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eBay has high expectations for how PayPal can help it expand its market—and not just in auctions.
Sometimes it makes more sense to acquire the competition than to continue waging an expensive battle to defeat it. That was the conclusion San Jose, Calif.-based eBay Inc. reached in July when it announced its intent to purchase PayPal Inc. for about $1.5 billion.
The acquisition, which is expected to be completed by year’s end, closes the book on an unsuccessful, multi-million dollar campaign begun by eBay in 1999 to make its eBay Payments By Billpoint service the leading payment mechanism on its site.
Although the Billpoint experiment proved a costly mistake-analysts estimate eBay had invested more than $250 million in Billpoint-the decision to acquire PayPal for about 25% more than its market valuation as of July 5 is not the equivalent of waving a white flag, analysts say. Quite the contrary; many view eBay’s acquisition of PayPal, which is the preferred online payment mechanism on eBay, as a shrewd tactic expected to achieve three goals: significantly increase eBay’s revenues by reducing its transaction processing costs, boost volume over its site and expand eBay’s e-commerce presence on the web, which will increase earnings from user fees.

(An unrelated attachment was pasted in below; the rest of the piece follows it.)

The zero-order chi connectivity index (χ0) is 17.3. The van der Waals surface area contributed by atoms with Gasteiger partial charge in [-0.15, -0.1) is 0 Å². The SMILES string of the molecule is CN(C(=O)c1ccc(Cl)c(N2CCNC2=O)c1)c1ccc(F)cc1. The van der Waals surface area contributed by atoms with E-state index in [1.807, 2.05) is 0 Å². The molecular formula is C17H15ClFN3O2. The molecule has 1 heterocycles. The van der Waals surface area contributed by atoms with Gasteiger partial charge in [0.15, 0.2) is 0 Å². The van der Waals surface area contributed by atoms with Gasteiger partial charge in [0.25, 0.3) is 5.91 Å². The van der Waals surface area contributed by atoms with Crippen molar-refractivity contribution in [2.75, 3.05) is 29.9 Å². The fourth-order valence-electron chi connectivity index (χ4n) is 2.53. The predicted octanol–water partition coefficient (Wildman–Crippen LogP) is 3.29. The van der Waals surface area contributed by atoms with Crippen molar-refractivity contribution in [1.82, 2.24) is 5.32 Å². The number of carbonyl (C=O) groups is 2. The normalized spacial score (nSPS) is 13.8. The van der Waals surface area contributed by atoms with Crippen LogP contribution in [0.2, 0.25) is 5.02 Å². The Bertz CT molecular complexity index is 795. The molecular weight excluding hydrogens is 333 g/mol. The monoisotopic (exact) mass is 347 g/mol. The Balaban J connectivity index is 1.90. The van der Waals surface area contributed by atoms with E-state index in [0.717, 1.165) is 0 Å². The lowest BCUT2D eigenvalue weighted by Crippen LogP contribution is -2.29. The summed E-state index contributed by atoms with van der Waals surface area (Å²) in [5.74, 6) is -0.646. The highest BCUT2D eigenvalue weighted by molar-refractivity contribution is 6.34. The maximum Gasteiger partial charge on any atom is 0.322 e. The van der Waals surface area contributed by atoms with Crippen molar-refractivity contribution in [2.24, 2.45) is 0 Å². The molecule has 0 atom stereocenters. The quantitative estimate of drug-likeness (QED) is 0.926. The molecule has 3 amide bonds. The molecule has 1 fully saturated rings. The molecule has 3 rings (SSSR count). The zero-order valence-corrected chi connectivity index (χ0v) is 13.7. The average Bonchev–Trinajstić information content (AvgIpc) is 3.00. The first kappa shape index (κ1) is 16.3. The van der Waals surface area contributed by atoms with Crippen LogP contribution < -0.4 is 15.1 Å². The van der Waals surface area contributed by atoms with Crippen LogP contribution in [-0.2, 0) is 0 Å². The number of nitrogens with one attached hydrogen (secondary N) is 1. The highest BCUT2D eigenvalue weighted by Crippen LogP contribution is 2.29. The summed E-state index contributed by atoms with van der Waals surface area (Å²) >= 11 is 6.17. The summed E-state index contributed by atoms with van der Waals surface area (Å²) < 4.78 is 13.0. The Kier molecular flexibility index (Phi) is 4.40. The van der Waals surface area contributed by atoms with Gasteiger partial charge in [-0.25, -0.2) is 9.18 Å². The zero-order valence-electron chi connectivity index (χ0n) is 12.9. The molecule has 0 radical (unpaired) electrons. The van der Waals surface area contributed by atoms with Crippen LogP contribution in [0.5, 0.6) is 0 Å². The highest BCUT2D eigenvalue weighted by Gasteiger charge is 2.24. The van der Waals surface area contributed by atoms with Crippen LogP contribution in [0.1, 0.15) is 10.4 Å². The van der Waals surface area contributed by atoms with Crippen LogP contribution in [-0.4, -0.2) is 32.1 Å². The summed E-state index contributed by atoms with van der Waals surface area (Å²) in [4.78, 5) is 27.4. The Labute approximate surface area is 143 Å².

Furthermore, PayPal is not your typical highflying dot-com. Since going public in February it has turned a profit, a rare distinction for dot-coms with management teams in their twenties and early thirties. Net income in the second quarter totaled $529,000 after a $1.2 million profit in the first quarter, reversing losses of $27.7 million and $29.3 million for the same periods a year earlier.
Rescuing a failed strategy
PayPal has also demonstrated its staying power in a volatile marketplace by outlasting competing online payment mechanisms such as e-cash and electronic wallets.
“Clearly, Billpoint was losing money and a failure for eBay,” says Shawn Milne, principal for Soundview Technology Group, a San Francisco-based market research firm. “As a public company eBay has high standards for operating margins so they need to keep that going. PayPal has shown it can beat earning projections and eBay decided to go get them. EBay is going to realize a lot more revenue through PayPal.”
PayPal, founded in 1999 by Max A. Levchin, a recent graduate with a degree in cryptology, has become the payment method of choice on eBay and is reaching out now to other e-commerce sites. PayPal represents about a third of all eBay payments, a figure that is expected to grow as eBay promotes PayPal as a preferred payment option. In comparison, Billpoint transactions on eBay are about one-sixth of those for PayPal. Cash, checks, credit cards and other online payment mechanisms account for the remainder of payments on eBay, which expects to phase out Billpoint over the next several months. EBay will operate PayPal as an independent brand.